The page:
With your first pay-slip comes the question of what to do about savings. But income may also go hand-in-hand with debt: perhaps you have a student loan or some credit-card debt or hire purchase. How should you balance spending, paying-off debt and saving?
Though many dread it, setting a budget is the backbone of money management. Maybe it's easier to call it a "money plan" or "spending plan" – but whatever the label, it’ll help you to set and achieve long-term financial goals.
All budget advice follows the same basic idea: write down your income … and your expenses. Once you've removed your "fixed" expenses (rent, bills and commuting), you plug in the “flexible” ones (food, entertainment and clothing). You can then calculate what you’re paying each month and work out your savings. See our case studies below for how this can work.
Not all debt is "bad". Some borrowing allows us to achieve goals that would be unobtainable with savings alone, like buying a house or getting a degree. But there's also the other kind: high-interest borrowing for unnecessary stuff (what the Sorted website calls "dumb debt"). The trick is to be smart with your debt when starting out.
The median balance across all student loans is $12,849 – so this may be your most significant debt when you start working. Once your income reaches a “threshold” of $367 per week ($19,084 a year) before tax, you have to start repaying your student loan. Repayments are 12 percent of any income above the threshold. Your employer deducts the amount from your salary or wages each time you’re paid and passes it on to the government. You can also make extra one-off repayments if you want.
Interest isn’t charged on your loan as long as you stay in New Zealand. But if you move overseas, your loan starts accruing interest after 6 months (the interest rate as at November 2012 was 6.4 percent). You can apply for a repayment holiday for up to a year, but the interest will continue and so your debt will increase. You can keep making repayments even on a repayment holiday to keep on top of your loan.
When you’re overseas, you need to make repayments twice a year, on 31 March and 30 September. What you have to pay depends on your loan balance: if it’s $1000 or less, you have to pay all of it during the year; up to $15,000, you have to pay $1000; from over $15,000 to $30,000 requires a $2000 payment; over $30,000 and you must pay $3000. These are minimum repayments only, based on the size of your loan – they may not be enough to cover your interest charge.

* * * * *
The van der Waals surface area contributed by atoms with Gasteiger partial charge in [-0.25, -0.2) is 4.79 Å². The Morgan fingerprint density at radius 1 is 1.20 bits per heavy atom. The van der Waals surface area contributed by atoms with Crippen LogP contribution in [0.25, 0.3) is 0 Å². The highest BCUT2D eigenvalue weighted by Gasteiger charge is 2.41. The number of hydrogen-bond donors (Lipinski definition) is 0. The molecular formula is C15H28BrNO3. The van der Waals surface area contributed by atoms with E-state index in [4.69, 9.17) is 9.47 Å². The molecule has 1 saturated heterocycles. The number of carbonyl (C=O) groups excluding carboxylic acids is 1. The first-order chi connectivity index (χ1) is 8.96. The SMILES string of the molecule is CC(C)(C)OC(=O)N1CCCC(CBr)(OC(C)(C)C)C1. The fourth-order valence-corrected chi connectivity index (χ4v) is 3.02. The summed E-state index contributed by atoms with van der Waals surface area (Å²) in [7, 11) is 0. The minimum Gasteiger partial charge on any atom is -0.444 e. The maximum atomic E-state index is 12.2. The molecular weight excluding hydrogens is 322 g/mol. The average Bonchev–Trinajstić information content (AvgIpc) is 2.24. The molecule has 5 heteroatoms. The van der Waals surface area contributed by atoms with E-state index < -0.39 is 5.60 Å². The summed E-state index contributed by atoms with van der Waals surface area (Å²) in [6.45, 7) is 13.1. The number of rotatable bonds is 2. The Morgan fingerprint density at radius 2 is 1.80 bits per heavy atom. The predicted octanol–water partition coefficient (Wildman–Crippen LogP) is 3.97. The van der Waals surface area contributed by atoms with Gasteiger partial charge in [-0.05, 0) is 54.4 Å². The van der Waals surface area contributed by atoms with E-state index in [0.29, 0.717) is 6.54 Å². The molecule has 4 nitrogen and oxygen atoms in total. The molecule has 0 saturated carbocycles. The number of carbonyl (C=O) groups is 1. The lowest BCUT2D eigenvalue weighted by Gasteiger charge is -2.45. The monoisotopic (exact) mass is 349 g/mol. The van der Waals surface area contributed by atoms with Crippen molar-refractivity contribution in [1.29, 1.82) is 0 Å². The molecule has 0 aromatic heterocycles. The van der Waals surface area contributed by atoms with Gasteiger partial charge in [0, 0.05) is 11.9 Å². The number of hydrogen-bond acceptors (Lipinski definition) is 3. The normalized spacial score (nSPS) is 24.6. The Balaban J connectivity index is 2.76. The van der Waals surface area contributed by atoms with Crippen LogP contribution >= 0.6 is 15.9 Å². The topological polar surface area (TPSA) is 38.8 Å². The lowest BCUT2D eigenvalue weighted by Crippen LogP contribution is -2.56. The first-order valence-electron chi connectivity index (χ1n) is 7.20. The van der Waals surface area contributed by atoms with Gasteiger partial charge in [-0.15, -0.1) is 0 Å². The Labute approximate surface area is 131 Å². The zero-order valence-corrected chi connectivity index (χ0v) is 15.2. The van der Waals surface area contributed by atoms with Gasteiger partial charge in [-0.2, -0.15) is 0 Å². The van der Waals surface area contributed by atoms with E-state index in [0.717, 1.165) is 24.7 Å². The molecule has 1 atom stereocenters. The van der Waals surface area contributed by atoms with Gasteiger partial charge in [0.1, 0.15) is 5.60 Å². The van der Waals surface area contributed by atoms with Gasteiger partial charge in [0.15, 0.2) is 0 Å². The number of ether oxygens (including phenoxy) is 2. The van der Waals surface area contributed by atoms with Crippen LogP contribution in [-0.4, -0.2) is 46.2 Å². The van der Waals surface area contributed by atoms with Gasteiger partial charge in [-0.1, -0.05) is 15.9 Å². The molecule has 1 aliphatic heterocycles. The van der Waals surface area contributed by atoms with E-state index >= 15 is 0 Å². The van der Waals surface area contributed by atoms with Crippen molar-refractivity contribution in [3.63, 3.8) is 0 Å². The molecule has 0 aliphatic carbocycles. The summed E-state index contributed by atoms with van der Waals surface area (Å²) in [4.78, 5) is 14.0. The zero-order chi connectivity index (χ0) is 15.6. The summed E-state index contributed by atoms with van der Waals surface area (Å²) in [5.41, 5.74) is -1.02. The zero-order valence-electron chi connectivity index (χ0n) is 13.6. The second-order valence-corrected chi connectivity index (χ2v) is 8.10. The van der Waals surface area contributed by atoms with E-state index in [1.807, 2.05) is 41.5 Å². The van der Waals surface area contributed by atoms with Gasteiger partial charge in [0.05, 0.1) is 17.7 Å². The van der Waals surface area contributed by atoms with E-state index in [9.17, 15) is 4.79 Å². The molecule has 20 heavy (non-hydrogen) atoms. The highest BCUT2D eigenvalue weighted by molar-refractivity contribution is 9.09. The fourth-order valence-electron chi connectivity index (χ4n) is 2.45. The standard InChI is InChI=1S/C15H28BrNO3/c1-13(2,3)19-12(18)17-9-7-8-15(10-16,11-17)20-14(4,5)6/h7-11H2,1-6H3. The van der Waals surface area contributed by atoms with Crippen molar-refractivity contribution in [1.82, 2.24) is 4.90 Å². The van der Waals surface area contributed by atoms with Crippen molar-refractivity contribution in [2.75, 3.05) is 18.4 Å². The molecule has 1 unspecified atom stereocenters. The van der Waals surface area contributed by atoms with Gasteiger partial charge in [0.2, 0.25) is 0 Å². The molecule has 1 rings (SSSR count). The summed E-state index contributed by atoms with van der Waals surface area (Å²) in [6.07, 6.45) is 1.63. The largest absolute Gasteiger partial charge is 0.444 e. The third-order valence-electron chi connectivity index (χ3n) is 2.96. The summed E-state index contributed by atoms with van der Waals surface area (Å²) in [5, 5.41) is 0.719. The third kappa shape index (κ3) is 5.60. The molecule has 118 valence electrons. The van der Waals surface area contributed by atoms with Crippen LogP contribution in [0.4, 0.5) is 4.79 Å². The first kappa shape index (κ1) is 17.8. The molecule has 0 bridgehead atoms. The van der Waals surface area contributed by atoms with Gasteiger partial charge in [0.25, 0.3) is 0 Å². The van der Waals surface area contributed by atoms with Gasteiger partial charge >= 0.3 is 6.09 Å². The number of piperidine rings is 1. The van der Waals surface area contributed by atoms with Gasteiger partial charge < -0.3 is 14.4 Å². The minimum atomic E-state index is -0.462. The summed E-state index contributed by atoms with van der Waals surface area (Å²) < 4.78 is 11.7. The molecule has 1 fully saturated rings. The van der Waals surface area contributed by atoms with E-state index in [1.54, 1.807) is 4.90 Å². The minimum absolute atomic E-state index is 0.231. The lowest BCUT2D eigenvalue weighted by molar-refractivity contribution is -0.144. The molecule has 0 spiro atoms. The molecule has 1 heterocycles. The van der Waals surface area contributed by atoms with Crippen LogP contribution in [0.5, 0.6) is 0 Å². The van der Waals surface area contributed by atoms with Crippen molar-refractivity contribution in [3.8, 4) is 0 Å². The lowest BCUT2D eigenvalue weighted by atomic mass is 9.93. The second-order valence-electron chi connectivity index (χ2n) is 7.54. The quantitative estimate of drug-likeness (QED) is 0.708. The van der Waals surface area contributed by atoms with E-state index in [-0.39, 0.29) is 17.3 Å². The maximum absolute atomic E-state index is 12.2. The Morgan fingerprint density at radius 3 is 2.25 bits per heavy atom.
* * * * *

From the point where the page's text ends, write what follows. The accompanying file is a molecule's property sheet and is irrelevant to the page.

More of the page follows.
You can run but you can’t hide
At the end of 2012, 53,000 people overseas with student loans owed over $409 million in overdue payments. But IRD is getting tougher: it’s looking at using debt collectors to collect payments from borrowers who are overseas. And the government now has the power to recall loans from non-compliant borrowers – which means you have to pay up immediately or it’ll take legal action.
For more information about student loans see www.ird.govt.nz/studentloans.
The convenience of a credit card often comes at the cost of high interest rates. According to Reserve Bank figures the average interest rate on credit cards is 17.8 percent. If you don't pay your monthly balance, then interest is added to the amount owing each month. But if you’re disciplined, a credit card can be a useful financial tool: paying your balance off each month gives you the benefits – an interest-free period on purchases and rewards schemes – without the downside.
However, a debit card may be a better option at this stage. It offers some of the same features as a credit card (such as being able to buy online) without the risk of running up debt.
Loans and hire purchase
These are another way of financing big-ticket purchases such as cars, furniture or appliances. Loans and hire purchase accrue interest, plus fees for arranging the loan. Look at cheaper alternatives such as lay-by or saving up the full purchase price.
If you decide on a personal loan, check the interest rates and fees. Credit unions and banks usually have the lowest rates. Stay away from finance companies and payday lenders – the interest rates and fees are usually far too high.
Hire purchase fees and interest rates vary. Make sure you understand how much you’ll be paying and for how long. Interest-free periods are great if you pay off your item in time. But some lenders may not make it clear how much you need to pay in each instalment to achieve this – and if you don’t, you’ll then be charged interest.
Retirement savings schemes
Retirement seems like a distant country when you’re starting work. But think about it this way: it’s like a holiday that could last 30 years or more. Will you be able to afford this holiday?
In a recent survey by the Financial Services Council, people estimated that the average income they'd need for a comfortable retirement was $300 a week more than what they’d receive from New Zealand Superannuation.